We’ve had the combination of surgical management and cytotoxic chemotherapy for many years, but we haven’t really seen anything else in terms of a fundamental class of treatment. This represents a new way for us to control the disease.

Avastin2

The drug, known generically as bevacizumab, has not yet been approved by the Food and Drug Administration to treat ovarian cancer in the U.S.  But the study results suggest that treatment for ovarian cancer could improve for the first time in 15 years.

Karen Orloff Kaplan, chief executive of the Ovarian Cancer National Alliance, shared her thoughts with the Washington Post. “While we are looking for that silver bullet, this is a gift that shouldn’t be overlooked.”

If you’d like to read more, here is a link to the Fox Chase Cancer Center news release. In addition, there was quite a bit of news coverage, including the Los Angeles Times, Washington PostHealthDayWebMD, and CNN.

The results have left many people wondering about the efficacy of bevacizumab. If you have any questions, please ask them here and I’d be more than happy to respond.

Be well,

Bob

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New-Year-2012Robert Burger, MD, Director, Women’s Cancer Center at Fox Chase Cancer Center

In the midst of this holiday season, I wanted to take this opportunity to wish you all the best in 2012. And as you set your New Year’s Resolutions, don’t forget to include one to take care of yourself.

In addition to eating a nutritious diet and exercising, please consider scheduling your annual health screenings, including a mammogram.

mammoWhy Choose Fox Chase for Digital Mammography?

Mammography is an X-ray of the breast that is most commonly used to detect breast cancer. Fox Chase has installed the LORAD Selenia™, providing full-field digital mammography — one of the world’s most sophisticated systems.

In addition to producing exceptional digital breast images, Selenia offers Fox Chase the ability to offer breast tomosynthesis – an extraordinary innovation poised to revolutionize how breast cancer is detected today.

Digital mammography offers women several advantages over film mammography:SeleniaD_Motion

  • Better screening for women under age 50 or those with dense breasts
  • Improvement in image storage and transmission (can be sent electronically)
  • Fewer false positive results
  • Uses less radiation
  • Selenia features the largest detector available-imaging almost any breast without requiring multiple exposures
  • Software is used to help radiologists interpret digital mammograms

Accurate & Early Diagnosis is Key to Successful Treatment

evers

Kathryn Evers, MD, Director, Mammography

As a national breast cancer research center, Fox Chase has radiologists with specific expertise in breast cancer treatment and diagnosis.

Fox Chase is a leader in defining the role of stereotactic biopsy in diagnosing breast cancer. Our diagnostic radiologists, led by Kathryn Evers, MD, provide state-of-the-art breast imaging techniques.

To schedule a mammography appointment, call 215-728-2646 or 2631.

On behalf of the Women’s Cancer Center at Fox Chase, I would like to extend our best wishes for a happy, healthy and peaceful holiday season!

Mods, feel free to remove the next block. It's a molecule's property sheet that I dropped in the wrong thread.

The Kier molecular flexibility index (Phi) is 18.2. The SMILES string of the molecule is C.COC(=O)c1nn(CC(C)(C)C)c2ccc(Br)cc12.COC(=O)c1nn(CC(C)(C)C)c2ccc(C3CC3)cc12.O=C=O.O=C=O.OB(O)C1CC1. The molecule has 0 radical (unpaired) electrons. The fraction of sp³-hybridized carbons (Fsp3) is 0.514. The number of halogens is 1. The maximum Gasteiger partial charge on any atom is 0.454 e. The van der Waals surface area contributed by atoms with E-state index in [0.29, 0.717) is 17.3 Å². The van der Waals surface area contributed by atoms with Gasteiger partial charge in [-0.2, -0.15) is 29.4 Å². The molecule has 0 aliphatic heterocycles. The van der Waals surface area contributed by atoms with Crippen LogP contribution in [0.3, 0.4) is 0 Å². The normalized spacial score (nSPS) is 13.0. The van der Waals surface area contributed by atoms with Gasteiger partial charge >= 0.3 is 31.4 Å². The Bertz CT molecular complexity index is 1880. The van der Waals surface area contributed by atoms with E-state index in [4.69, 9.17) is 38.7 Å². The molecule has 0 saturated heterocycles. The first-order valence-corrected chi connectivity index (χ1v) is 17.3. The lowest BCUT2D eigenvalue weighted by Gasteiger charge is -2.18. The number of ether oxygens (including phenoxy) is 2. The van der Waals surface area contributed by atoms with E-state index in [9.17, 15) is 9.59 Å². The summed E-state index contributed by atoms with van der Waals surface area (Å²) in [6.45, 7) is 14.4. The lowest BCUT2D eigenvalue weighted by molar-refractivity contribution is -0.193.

Be well,

Bob

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Robert Burger, MD, Director, Women’s Cancer Center at Fox Chase Cancer Center

CorriganBooksLater this week, Fox Chase Cancer welcomes breast cancer survivor, Kelly Corrigan, New York Times bestselling author of “The Middle Place” and “Lift.” The authors’ event takes place on Thursday, November 17 at 7 p.m. with a book signing and catered reception.

Corrigan lives deep within what she calls the Middle Place— “that sliver of time when parenthood and childhood overlap”—comfortably wedged between her adult duties and her parents’ care. But she’s abruptly shoved into a coming-of-age when she finds a lump in her breast and gets the diagnosis no one wants to hear. And so Kelly’s journey to full-blown adulthood begins. When her father, George, learns he has late-stage cancer, it is Kelly’s turn to take care of the man who had always taken care of her — and show us a woman as she finally takes the leap and grows up.

The book signing event will take place in the Fox Chase auditorium. There is no cost, but seating is limited, so registration is required. To register, send an email to authors@fccc.edu, call 215-214-3954 or go to www.foxchase.org/authors.

Be well,

Bob

Directions to Fox Chase can be found here: www.foxchase.org/information/directions/index.html


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Robert Burger, MD, Director, Women’s Cancer Center at Fox Chase Cancer Center

( Joseph Kaczmarek, Chicago Tribune / October 1, 2011)  Margaret Zuccotti, with one of her three children, Emma, has had success with Herceptin.

(Photography: Joseph Kaczmarek, Chicago Tribune/October 1, 2011) Margaret Zuccotti, with one of her three children, Emma, has had success with Herceptin.

In honor of Breast Cancer Awareness Month, the Los Angeles Times recently invited six women to share their very different journeys with the disease and survivorship.  I am very proud to report that Margaret Zuccotti, a patient of Dr. Lori Goldstein, was featured as one of those powerful voices in the article, “Breast cancer: Six women, six paths.” Today, I’ve invited Dr. Goldstein to talk about how she works with patients to “hit on the right drug.”